Out of the Hands of Babes: Opposition Against Kid-Manufactured Products Runs Strong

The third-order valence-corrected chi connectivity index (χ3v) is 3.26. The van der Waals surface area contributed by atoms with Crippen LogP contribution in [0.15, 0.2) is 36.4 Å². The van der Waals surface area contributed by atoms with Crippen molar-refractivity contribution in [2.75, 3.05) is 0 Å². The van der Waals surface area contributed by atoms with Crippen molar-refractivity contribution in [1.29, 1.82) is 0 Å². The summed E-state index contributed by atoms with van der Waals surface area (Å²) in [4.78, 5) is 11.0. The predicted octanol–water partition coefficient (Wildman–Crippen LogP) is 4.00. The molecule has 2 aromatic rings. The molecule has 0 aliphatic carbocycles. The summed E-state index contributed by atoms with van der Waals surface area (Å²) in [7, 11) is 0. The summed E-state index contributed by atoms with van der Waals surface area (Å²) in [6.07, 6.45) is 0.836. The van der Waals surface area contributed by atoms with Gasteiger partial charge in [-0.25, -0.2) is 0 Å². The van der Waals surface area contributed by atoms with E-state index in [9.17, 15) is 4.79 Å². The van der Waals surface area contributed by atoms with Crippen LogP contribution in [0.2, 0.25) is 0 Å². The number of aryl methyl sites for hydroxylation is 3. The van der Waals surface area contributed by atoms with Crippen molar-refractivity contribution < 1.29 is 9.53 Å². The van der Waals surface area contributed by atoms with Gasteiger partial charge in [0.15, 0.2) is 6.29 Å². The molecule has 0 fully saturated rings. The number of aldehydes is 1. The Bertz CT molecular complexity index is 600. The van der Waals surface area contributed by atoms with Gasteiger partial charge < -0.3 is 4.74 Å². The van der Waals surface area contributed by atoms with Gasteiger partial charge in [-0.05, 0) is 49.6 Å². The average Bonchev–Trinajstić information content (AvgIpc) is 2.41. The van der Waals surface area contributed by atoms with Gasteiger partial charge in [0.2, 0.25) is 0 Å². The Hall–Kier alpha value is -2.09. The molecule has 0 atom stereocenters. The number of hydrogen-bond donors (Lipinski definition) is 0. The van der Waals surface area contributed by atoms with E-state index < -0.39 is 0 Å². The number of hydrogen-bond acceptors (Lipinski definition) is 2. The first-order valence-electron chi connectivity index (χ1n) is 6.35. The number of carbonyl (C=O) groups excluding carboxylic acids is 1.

Walt Disney Co., long deemed the artisan of children's fun and fantasy, isn't winning friends among child advocates of late. Based on a tip from an El Monte, Calif., sweatshop laborer, U.S. immigration and labor officials in August 1995 raided two neighboring manufacturing facilities only to find, among a glut of violations, a 12-year-old girl trimming fabric for Disney's Classic Pooh label. While Disney does not bear any legal responsibility for it's subcontractor's practices, at least one organization outside the government's rein isn't going to let it slide. To prod retail companies, in this case Disney, into taking greater responsibility for labor abuses in plants where their products are made, the full-service brokerage firm Progressive Asset Management (PAM) has filed-- on behalf of a handful of Disney shareholders--two related resolutions for company management and shareholders to address at its annual meeting. The first requests that the company enforce strong supplier standards; a second, backup resolution aims to highlight the widening discrepancy between Disney's corporate executive salaries and that of company and contract workers. Dedicated to "socially responsible investing," PAM has filed seven similar resolutions this year against a broad spectrum of corporations that either have poor employee relations records, are high environment polluters or gain significant revenues from weapons-related defense contracts.Within the Disney landscape, PAM points to violations at plants both domestic and abroad that make clothing and toys for the company's Consumer Products Division, which in 1995 had $2.2 billion in sales and accounted for 21 percent of Disney's operating profit. The violations include failure to pay back wages, safety violations and use of child labor. In one of the more high-profile incidents, Haitian workers manufacturing Disney licensed products make only 28 cents an hour, or 7 cents for a garment sold in the U.S. for $11, said the group."We feel it's not a sustainable wage," said Tom Van Dyck, president of PAM's progressive portfolio services. "The bottom line is we're [representing] the shareholders--the owners--and [Disney's] managers need to deal with this in a responsible manner." To Disney's credit, "They've been keeping the dialogue open," he added.Needless to say, Mickey Mouse and Co. do not stand alone on the exploitative manufacturing lines; in fact, child labor and sweatshop issues have garnered considerable visibility on the national political radar screen this year. Following Congressional testimony this July about child labor improprieties by talk show extraordinaire Kathie Lee Gifford--whose polished image was tarnished last April when fair labor advocates revealed that her Wal-Mart clothing line was sewn by underpaid teenagers in both New York and Honduras--the Labor Department snapped to attention. Labor Secretary Robert Reich went so far as to commence a "Fashion Industry Forum," attended by such prominent players as Wal-Mart, Levi Strauss & Co., Kmart Corp. and Nordstrom, in an effort to focus on what could be done to battle child labor and abuses. Among the more prevailing ideas batted around was to launchmonitoring and "no sweat" labeling programs administered by the manufacturers. On Capitol Hill, Rep. George Miller, D-Calif., is going one step further by not only proposing that similar consumer information labels be required, but but he also is proposing a ban on imported products made by children. Democratic Sen. Ted Kennedy (among others) is also said to be drafting legislation, which would make manufacturers and retailers jointly liable for labor violations in the garment industry. Today, more than half the 22,000 U.S. garment contractors pay less than the minimum wage and provide often appalling working conditions, according to labor boss Reich. To help shed light on such abuses, every three months the department places makes public manufacturers dealing with sweatshops. After such warning from the agency, a handful of manufacturers including the Gap, Levi Strauss and Sears, have won praise for their efforts to halt exploitative practices.But when push comes to shove, it seems much the industry is trying to slow the momentum and avoid cutting into profits. After all, who will bear the brunt of the costs?As reported in The Progressive last month, Larry Martin, president of the American Apparel Manufacturers Association, was quick to tout that industry favors tougher labor laws to crack down on illegal shops. But when asked by an audience member whether he would endorse legislation to make manufacturers and retailers jointly liable for criminal abuses, the answer was clear: "It's a concept we are obviously not in love with."